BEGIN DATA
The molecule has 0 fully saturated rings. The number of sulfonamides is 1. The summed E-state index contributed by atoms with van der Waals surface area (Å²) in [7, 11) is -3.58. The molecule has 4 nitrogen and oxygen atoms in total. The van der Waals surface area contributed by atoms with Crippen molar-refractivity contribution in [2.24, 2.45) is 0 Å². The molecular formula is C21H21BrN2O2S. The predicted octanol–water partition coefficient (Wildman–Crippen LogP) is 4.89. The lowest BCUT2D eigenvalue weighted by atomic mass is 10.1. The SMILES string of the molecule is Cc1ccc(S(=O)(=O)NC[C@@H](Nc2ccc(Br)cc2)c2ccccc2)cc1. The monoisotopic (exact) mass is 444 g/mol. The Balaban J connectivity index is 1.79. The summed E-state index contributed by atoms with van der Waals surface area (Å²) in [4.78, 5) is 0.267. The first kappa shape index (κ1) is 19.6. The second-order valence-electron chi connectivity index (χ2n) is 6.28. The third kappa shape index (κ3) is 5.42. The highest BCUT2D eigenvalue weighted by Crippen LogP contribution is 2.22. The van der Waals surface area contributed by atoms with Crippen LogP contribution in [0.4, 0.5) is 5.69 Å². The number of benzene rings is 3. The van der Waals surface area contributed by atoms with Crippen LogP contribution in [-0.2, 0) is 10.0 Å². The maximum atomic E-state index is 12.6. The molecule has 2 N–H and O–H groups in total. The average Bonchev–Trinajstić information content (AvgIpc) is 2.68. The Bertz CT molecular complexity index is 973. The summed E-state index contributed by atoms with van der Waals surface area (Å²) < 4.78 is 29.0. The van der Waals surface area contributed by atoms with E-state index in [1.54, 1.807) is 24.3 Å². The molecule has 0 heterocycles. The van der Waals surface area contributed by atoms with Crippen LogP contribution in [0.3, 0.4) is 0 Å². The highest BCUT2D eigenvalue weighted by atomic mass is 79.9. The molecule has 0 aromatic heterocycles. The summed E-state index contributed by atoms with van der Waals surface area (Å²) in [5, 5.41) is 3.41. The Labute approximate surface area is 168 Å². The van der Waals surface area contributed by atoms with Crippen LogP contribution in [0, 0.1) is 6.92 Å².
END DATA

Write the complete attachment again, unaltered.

The molecule has 0 fully saturated rings. The number of sulfonamides is 1. The summed E-state index contributed by atoms with van der Waals surface area (Å²) in [7, 11) is -3.58. The molecule has 4 nitrogen and oxygen atoms in total. The van der Waals surface area contributed by atoms with Crippen molar-refractivity contribution in [2.24, 2.45) is 0 Å². The molecular formula is C21H21BrN2O2S. The predicted octanol–water partition coefficient (Wildman–Crippen LogP) is 4.89. The lowest BCUT2D eigenvalue weighted by atomic mass is 10.1. The SMILES string of the molecule is Cc1ccc(S(=O)(=O)NC[C@@H](Nc2ccc(Br)cc2)c2ccccc2)cc1. The monoisotopic (exact) mass is 444 g/mol. The Balaban J connectivity index is 1.79. The summed E-state index contributed by atoms with van der Waals surface area (Å²) in [4.78, 5) is 0.267. The first kappa shape index (κ1) is 19.6. The second-order valence-electron chi connectivity index (χ2n) is 6.28. The third kappa shape index (κ3) is 5.42. The highest BCUT2D eigenvalue weighted by Crippen LogP contribution is 2.22. The van der Waals surface area contributed by atoms with Crippen LogP contribution in [0.4, 0.5) is 5.69 Å². The number of benzene rings is 3. The van der Waals surface area contributed by atoms with Crippen LogP contribution in [-0.2, 0) is 10.0 Å². The maximum atomic E-state index is 12.6. The molecule has 2 N–H and O–H groups in total. The average Bonchev–Trinajstić information content (AvgIpc) is 2.68. The Bertz CT molecular complexity index is 973. The summed E-state index contributed by atoms with van der Waals surface area (Å²) < 4.78 is 29.0. The van der Waals surface area contributed by atoms with E-state index in [1.54, 1.807) is 24.3 Å². The molecule has 0 heterocycles. The van der Waals surface area contributed by atoms with Crippen LogP contribution in [0.3, 0.4) is 0 Å². The highest BCUT2D eigenvalue weighted by atomic mass is 79.9. The molecule has 0 aromatic heterocycles. The summed E-state index contributed by atoms with van der Waals surface area (Å²) in [5, 5.41) is 3.41. The Labute approximate surface area is 168 Å². The van der Waals surface area contributed by atoms with Crippen LogP contribution in [0, 0.1) is 6.92 Å².